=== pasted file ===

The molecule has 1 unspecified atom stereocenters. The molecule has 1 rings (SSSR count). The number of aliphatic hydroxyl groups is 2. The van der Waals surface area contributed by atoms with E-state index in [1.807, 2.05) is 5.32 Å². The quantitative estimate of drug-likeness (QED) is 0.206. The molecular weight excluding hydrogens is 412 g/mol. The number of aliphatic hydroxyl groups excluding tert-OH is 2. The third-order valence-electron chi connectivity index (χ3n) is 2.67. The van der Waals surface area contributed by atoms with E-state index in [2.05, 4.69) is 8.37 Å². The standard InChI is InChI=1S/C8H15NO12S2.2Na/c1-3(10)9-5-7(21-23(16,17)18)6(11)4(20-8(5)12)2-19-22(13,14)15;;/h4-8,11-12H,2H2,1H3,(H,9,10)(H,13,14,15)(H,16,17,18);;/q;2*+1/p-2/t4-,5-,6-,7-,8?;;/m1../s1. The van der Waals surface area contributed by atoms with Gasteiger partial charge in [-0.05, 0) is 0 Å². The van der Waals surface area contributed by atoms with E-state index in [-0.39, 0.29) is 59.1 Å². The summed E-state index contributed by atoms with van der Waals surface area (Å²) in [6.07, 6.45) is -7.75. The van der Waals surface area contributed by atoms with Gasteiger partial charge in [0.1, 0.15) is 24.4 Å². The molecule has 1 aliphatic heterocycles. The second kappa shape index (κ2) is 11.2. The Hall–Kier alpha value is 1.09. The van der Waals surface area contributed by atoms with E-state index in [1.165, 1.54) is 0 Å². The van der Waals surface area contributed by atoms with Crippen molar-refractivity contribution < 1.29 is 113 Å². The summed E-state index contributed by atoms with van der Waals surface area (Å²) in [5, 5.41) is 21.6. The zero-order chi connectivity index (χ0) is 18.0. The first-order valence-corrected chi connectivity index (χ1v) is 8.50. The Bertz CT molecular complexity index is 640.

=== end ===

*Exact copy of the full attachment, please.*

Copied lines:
The molecule has 1 unspecified atom stereocenters. The molecule has 1 rings (SSSR count). The number of aliphatic hydroxyl groups is 2. The van der Waals surface area contributed by atoms with E-state index in [1.807, 2.05) is 5.32 Å². The quantitative estimate of drug-likeness (QED) is 0.206. The molecular weight excluding hydrogens is 412 g/mol. The number of aliphatic hydroxyl groups excluding tert-OH is 2. The third-order valence-electron chi connectivity index (χ3n) is 2.67. The van der Waals surface area contributed by atoms with E-state index in [2.05, 4.69) is 8.37 Å². The standard InChI is InChI=1S/C8H15NO12S2.2Na/c1-3(10)9-5-7(21-23(16,17)18)6(11)4(20-8(5)12)2-19-22(13,14)15;;/h4-8,11-12H,2H2,1H3,(H,9,10)(H,13,14,15)(H,16,17,18);;/q;2*+1/p-2/t4-,5-,6-,7-,8?;;/m1../s1. The van der Waals surface area contributed by atoms with Gasteiger partial charge in [-0.05, 0) is 0 Å². The van der Waals surface area contributed by atoms with E-state index in [-0.39, 0.29) is 59.1 Å². The summed E-state index contributed by atoms with van der Waals surface area (Å²) in [6.07, 6.45) is -7.75. The van der Waals surface area contributed by atoms with Gasteiger partial charge in [0.1, 0.15) is 24.4 Å². The molecule has 1 aliphatic heterocycles. The second kappa shape index (κ2) is 11.2. The Hall–Kier alpha value is 1.09. The van der Waals surface area contributed by atoms with E-state index in [1.165, 1.54) is 0 Å². The van der Waals surface area contributed by atoms with Crippen molar-refractivity contribution < 1.29 is 113 Å². The summed E-state index contributed by atoms with van der Waals surface area (Å²) in [5, 5.41) is 21.6. The zero-order chi connectivity index (χ0) is 18.0. The first-order valence-corrected chi connectivity index (χ1v) is 8.50. The Bertz CT molecular complexity index is 640.